In life, however, knowledge makes the difference. According to the University of California (UCLA) Brain Research Institute, the power of the human brain to create, store and learn is limitless. The great Russian scholar, Ivan Yefremov, has told the Russian people: “Throughout our lives we use only a fraction of our thinking ability. We could without difficulty learn forty languages, memorise a dozen encyclopedias and complete the required courses of dozens of colleges.” However, one painful reason is that people don’t believe they are worth that much. This is why low self-esteem is such a devastating growth inhibitor. It is sad that people have an aversion to doing more than is necessary to get by.

Peter Drucker, the famous management expert, admonishes: “Today, knowledge has power. It controls access to opportunity and advancement. Scholars are not merely on top, they are on top.” Human engineering research over a century indicates that one of the most important aptitudes for success is that a large vocabulary – which implies broad knowledge characterizes the more successful persons, regardless of their occupations. Brain is becoming more and more the master of brawn. It should please you to know that reading is the best way to gain knowledge and a greater vocabulary.

Our champion of today is Boris Nikolayevich Yeltsin, the Russian statesman who became the president of Russia in 1990. The architect of Russian Republic, yeltsin became the first popularly elected leader in Russian history in 1991, guiding the new republic into freedom through breaking up the Soviet Union until his resignation on 31 December, 1999.

He was born February 1, 1931, in Russia, attended Urals Polytechnic and worked in construction from 1955 to 1968. He joined the Communist Party in 1961, becoming the first secretary of his region’s party in 1976. Thereafter, he came to know Mikhail Gorbachev then his counterpart in the city of Stavropol. In 1985 Gorbachev chose Yeltsin to clean out the corruption in the Moscow party and elevated him to the Politburo in 1986. As Moscow’s mayor, yeltsin proved an able and determined reformer. But he estranged Gorbachev by criticizing him for the slowness of his reforms.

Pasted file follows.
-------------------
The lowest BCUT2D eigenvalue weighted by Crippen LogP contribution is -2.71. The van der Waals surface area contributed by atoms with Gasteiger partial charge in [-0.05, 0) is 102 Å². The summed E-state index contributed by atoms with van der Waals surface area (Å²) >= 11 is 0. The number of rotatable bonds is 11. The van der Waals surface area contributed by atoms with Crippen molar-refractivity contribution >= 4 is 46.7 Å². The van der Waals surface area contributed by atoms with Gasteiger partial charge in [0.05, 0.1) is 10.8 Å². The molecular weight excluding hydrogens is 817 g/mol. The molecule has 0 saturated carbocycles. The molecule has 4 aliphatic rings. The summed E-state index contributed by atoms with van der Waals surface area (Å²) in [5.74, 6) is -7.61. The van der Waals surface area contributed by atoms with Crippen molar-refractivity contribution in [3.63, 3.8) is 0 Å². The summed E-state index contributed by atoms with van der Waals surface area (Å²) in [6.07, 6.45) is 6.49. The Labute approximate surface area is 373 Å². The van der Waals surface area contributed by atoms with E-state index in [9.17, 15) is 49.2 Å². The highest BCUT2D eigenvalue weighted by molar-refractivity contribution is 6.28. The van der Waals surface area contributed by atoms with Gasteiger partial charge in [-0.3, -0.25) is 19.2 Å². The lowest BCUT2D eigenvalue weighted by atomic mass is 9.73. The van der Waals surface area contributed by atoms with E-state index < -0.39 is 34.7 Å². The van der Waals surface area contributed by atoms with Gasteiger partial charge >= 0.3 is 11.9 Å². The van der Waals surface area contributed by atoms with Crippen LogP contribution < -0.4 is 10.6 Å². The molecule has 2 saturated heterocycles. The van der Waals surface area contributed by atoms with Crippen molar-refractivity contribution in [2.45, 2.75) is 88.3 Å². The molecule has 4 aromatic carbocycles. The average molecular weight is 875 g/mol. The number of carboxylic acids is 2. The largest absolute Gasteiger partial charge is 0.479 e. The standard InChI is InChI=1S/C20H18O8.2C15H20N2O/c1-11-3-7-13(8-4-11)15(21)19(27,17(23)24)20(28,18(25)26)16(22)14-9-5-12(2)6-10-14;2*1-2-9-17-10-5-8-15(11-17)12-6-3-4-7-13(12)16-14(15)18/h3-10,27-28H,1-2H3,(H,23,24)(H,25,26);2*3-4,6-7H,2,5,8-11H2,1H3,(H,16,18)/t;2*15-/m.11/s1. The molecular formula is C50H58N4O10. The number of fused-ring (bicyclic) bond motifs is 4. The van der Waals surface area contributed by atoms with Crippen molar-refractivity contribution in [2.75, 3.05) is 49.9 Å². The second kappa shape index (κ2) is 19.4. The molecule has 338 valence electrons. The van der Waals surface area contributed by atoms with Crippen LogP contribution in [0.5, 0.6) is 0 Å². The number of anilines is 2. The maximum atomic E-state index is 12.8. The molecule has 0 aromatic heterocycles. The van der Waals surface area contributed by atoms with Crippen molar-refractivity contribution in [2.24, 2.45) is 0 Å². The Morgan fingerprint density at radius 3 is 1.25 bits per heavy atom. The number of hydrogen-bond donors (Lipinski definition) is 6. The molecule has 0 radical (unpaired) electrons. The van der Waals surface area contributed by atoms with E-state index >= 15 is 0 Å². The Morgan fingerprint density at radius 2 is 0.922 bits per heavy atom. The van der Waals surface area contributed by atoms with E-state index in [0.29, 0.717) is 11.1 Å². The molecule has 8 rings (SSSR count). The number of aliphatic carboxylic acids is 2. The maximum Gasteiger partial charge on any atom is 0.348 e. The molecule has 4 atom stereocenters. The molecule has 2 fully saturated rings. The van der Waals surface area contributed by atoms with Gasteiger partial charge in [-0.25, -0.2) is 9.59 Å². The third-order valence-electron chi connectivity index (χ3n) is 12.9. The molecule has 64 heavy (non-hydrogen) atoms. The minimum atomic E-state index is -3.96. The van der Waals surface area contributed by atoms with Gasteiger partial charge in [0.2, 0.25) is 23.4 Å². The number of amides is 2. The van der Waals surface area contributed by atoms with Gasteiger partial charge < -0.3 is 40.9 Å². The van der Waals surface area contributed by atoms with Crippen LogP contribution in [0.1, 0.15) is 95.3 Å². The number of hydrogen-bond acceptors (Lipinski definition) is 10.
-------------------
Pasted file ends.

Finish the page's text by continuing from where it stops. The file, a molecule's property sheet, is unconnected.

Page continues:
Gorbachev kicked him out of Moscow’s leadership in 1987 and from the Politburo in 1988. He was demoted to deputy minister of Construction. However, yeltsin staged a comeback. Through his advocacy of democracy and reform he became popular. He took advantage of Gorbachev’s policy to contest and win a seat in the new Russian Parliament in 1989. In 1990, he was elected President by the Russian Parliament against Gorbachev’s wishes.

Thereafter, yeltsin publicly called for the dissolution of the Soviet Union and then quit the Communist Party. His victory in the direct election of Russian President in 1991 he saw as a mandate to assert the independence of Russia from the Soviet Union. He won global acclaim by casting himself as a democrat and defying the August coup attempt in 1991. Following the dissolution of the Soviet Union that December, Yeltsin transformed Russia’s socialist command economy into a free market economy by implementing price liberalization and privatization programmes.

In 1994, Yeltsin sent troops into Chechnya, which had seceded from Russia in 1991. The army was unable to suppress the rebellion. This further eroded Yeltsin’s declining popularity. In another spectacular comeback, however, Yeltsin defeated his Communist challenger in the second round of voting for this second term in office in 1996. He spent the months after, recovering from a heart attack. On 31 December 1999, he made a surprise announcement of his resignation, leaving the presidency with his chosen successor, the Prime Minister Vladimir Putin, he said Russia deserved new leaders in the new millennium. Yeltsin maintained a low profile after his resignation, making no statements or appearances. Boris Yeltsin died of heart failure in April 2007 at the age of 76.